Never Judge a Book by its Cover

We will come to this adage later but the book in question (above) is a gift from a friend visiting from Ireland who knows what a bookworm I am.

On Monday evening I went to the Proms to hear Monteverdi’s Vespers of 1610 sung in Latin (what else). It’s not the sort of work  you should attempt at home. It needs space and was, perhaps, written for St Mark’s basilica in Venice although was never performed there, or anywhere else, in its entirety in Monteverdi’s lifetime. It was almost two hours of virtuosity. The Albert Hall like a cathedral lends itself to this sort of choral work. The singers used it imaginatively, popping up in the gallery under the dome, in the organ loft and so on. There was an especially good section when two seraphims called to each other across the Albert Hall (rather than using the ‘phone as any sensible Seraphims would), like mastodons. PG Wodehouse puts it this way in The Inimitable Jeeves.

Aunt is calling Aunt like mastodons bellowing across premieval swamps.

Monteverdi rephrased it.

Duo Seraphim clamabant alter ad alterum …

The effect though was similar. It was stirring stuff. The conductor and choir were French as were many of the soloists augmented by Chilean and Norwegian tenors and an Italian mezzo-soprano; pure Proms perfection. Be there or be square, as they said in the Sixties.

Raphaël Pichon conducts the Ensemble Pygmalion performing Monteverdi’s Vespers at the BBC Proms.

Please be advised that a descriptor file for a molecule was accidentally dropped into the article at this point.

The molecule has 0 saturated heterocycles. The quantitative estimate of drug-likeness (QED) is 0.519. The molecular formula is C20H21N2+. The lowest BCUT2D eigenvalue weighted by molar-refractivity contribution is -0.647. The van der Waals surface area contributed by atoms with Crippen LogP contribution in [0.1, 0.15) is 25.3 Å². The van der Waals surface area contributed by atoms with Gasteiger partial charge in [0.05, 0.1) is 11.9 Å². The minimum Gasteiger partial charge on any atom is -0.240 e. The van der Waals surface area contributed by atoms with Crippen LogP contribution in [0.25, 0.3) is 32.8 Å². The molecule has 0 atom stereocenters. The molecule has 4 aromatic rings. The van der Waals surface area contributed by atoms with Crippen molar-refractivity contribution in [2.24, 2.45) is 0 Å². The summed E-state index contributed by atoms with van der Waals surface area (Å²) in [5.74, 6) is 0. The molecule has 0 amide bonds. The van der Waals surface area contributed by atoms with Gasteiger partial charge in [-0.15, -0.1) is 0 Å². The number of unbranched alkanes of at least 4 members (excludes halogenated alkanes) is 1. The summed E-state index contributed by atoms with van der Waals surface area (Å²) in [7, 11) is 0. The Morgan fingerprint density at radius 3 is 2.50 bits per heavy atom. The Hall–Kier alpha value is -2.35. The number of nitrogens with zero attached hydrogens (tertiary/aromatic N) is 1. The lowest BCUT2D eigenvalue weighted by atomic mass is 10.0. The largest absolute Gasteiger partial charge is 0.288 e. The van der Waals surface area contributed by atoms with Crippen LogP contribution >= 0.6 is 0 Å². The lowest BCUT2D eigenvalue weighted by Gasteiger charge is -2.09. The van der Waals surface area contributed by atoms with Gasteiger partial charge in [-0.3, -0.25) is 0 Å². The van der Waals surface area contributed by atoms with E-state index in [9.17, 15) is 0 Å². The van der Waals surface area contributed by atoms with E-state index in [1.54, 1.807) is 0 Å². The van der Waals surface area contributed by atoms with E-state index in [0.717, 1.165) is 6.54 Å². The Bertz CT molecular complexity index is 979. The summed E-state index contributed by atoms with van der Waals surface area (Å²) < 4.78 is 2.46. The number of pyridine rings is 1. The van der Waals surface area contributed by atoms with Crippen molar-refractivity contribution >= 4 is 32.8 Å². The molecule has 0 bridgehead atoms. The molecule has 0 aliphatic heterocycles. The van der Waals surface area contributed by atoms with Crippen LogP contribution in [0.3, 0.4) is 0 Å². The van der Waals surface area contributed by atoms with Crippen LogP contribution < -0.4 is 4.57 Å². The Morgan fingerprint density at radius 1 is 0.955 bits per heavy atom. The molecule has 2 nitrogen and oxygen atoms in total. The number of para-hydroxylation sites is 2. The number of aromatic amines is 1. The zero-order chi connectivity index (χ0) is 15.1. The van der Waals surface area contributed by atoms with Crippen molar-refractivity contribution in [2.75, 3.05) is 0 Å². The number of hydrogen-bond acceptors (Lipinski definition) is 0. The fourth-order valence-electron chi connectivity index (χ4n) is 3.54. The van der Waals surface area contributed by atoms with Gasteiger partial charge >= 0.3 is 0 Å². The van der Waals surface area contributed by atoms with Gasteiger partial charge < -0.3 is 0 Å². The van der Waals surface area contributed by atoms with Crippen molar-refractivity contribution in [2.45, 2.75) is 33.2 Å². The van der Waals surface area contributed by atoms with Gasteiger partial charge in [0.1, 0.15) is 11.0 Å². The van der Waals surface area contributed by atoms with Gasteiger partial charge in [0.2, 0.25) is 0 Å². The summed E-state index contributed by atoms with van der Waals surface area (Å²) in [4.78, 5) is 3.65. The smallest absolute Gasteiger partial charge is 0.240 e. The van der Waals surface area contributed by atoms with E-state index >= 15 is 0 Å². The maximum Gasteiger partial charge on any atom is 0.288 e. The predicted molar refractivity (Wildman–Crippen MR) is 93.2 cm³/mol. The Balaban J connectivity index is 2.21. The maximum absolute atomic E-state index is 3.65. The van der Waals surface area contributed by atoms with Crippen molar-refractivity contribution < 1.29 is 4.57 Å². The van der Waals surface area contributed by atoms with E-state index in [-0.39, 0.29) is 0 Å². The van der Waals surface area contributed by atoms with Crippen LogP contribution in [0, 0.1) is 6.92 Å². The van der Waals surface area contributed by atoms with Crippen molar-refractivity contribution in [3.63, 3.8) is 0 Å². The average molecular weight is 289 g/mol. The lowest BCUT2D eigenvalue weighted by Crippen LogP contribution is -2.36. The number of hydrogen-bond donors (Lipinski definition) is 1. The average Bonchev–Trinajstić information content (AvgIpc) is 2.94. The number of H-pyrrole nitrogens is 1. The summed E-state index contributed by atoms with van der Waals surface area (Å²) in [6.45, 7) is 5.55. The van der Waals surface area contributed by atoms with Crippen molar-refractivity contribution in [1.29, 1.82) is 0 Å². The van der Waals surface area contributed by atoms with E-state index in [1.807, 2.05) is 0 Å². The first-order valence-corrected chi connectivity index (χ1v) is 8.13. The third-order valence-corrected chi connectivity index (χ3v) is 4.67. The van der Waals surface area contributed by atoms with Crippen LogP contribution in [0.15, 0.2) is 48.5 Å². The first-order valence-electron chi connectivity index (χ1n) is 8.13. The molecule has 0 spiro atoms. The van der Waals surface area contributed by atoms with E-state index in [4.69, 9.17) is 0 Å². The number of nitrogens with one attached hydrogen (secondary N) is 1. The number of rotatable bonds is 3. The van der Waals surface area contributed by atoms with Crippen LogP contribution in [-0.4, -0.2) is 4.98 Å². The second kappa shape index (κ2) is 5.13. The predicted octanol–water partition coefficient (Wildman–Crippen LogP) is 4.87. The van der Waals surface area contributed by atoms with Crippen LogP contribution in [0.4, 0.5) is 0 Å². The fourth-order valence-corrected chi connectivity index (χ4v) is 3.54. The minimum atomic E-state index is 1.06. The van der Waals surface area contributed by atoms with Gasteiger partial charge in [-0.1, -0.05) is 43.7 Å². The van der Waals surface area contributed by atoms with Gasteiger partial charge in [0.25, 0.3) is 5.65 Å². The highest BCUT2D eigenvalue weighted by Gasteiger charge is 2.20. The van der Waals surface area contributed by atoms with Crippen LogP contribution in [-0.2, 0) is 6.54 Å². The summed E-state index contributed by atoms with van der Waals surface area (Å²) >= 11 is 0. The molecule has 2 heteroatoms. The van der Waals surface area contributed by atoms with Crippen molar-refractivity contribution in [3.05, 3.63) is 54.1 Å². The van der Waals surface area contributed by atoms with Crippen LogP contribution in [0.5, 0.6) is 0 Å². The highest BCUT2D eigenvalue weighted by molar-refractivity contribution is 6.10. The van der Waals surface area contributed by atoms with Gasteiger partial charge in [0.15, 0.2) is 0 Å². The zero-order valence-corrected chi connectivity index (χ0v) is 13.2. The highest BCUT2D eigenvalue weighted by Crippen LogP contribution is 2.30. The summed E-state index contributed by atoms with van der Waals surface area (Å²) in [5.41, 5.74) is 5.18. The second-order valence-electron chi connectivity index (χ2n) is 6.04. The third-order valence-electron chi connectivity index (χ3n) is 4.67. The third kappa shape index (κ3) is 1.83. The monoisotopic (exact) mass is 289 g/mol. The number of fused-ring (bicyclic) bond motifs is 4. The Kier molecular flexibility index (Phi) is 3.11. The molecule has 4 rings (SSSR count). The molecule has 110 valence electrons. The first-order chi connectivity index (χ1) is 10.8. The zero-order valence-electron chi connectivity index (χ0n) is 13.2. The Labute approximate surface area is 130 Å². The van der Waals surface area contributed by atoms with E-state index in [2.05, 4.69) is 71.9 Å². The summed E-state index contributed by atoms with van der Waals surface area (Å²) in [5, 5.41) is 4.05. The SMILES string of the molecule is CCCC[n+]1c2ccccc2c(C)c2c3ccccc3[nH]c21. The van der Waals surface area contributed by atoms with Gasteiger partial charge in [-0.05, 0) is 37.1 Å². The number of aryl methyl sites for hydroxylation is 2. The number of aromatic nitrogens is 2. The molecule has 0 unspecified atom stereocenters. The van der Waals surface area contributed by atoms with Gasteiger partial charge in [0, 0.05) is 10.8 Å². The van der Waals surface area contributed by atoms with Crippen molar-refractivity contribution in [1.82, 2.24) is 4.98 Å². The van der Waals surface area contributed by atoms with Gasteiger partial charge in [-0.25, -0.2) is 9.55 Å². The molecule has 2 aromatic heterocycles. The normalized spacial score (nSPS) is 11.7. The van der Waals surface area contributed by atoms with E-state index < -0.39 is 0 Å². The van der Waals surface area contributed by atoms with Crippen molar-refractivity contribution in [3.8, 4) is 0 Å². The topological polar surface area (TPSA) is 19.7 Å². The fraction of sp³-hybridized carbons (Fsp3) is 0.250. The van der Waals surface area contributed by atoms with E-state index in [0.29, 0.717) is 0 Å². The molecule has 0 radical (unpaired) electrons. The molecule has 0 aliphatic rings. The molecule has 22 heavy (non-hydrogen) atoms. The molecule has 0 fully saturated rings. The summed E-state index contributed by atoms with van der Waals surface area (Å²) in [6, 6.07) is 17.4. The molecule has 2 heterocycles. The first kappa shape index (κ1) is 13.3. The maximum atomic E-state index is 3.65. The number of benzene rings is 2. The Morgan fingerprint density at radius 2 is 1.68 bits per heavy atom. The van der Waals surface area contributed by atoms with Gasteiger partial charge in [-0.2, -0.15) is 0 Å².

I’d like to tell you about the instruments you can see in the picture but, problem, I don’t know what they are except for the theorbos and in August last year I wrote about them: Theorbo Time.

But back to the book. Let’s look inside,

Writer’s Tears is an Irish whiskey distilled in Co Carlow by Bernard Walsh. Here is a tasting note.

Flashes of apple and hints of vanilla and honey over a distinctively Irish pot still base. On the palate – spiced with a burst of ginger and butterscotch with background notes of toasted oak. Long elegant finish with subtle notes of milk chocolate and almonds.

The book has an especial attraction; I can put a bottle in my hand luggage on a ‘plane. Flying BA economy is fine and I don’t mind paying for food and drinks but I do mind waiting until we have virtually arrived before being served. If BA want to make a quick buck, which all the evidence suggests, they should emulate easyJet and instead of speedy boarding have speedy boozing. Now where are we? Down in the Boondocks.

 

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